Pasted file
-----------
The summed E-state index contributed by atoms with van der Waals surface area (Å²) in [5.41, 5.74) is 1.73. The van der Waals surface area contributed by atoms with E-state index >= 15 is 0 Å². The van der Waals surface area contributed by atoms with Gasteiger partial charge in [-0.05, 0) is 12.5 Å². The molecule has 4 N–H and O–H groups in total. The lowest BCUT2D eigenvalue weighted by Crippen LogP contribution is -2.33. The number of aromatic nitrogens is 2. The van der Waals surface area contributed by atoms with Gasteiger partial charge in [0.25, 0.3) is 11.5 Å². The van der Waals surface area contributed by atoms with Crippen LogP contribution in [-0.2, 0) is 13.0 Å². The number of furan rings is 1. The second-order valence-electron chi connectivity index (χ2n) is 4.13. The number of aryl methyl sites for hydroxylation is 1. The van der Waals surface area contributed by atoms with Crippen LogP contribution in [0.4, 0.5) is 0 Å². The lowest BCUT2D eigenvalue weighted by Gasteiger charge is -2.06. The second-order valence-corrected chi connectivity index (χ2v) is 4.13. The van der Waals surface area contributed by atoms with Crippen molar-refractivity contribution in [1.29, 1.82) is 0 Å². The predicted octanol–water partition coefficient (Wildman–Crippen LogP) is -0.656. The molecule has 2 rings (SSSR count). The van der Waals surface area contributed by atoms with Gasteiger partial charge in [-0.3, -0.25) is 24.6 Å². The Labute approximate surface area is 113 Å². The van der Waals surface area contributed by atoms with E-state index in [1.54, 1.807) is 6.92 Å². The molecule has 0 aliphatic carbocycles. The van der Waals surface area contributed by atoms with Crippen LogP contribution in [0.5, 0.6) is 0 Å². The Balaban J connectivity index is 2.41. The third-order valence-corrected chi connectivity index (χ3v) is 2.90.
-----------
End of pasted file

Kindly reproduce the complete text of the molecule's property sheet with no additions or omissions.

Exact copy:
The summed E-state index contributed by atoms with van der Waals surface area (Å²) in [5.41, 5.74) is 1.73. The van der Waals surface area contributed by atoms with E-state index >= 15 is 0 Å². The van der Waals surface area contributed by atoms with Gasteiger partial charge in [-0.05, 0) is 12.5 Å². The molecule has 4 N–H and O–H groups in total. The lowest BCUT2D eigenvalue weighted by Crippen LogP contribution is -2.33. The number of aromatic nitrogens is 2. The van der Waals surface area contributed by atoms with Gasteiger partial charge in [0.25, 0.3) is 11.5 Å². The van der Waals surface area contributed by atoms with Crippen LogP contribution in [-0.2, 0) is 13.0 Å². The number of furan rings is 1. The second-order valence-electron chi connectivity index (χ2n) is 4.13. The number of aryl methyl sites for hydroxylation is 1. The van der Waals surface area contributed by atoms with Crippen LogP contribution in [0.4, 0.5) is 0 Å². The lowest BCUT2D eigenvalue weighted by Gasteiger charge is -2.06. The second-order valence-corrected chi connectivity index (χ2v) is 4.13. The van der Waals surface area contributed by atoms with Crippen molar-refractivity contribution in [1.29, 1.82) is 0 Å². The predicted octanol–water partition coefficient (Wildman–Crippen LogP) is -0.656. The molecule has 2 rings (SSSR count). The van der Waals surface area contributed by atoms with Gasteiger partial charge in [-0.3, -0.25) is 24.6 Å². The Labute approximate surface area is 113 Å². The van der Waals surface area contributed by atoms with E-state index in [1.54, 1.807) is 6.92 Å². The molecule has 0 aliphatic carbocycles. The van der Waals surface area contributed by atoms with Crippen LogP contribution in [0.5, 0.6) is 0 Å². The Balaban J connectivity index is 2.41. The third-order valence-corrected chi connectivity index (χ3v) is 2.90.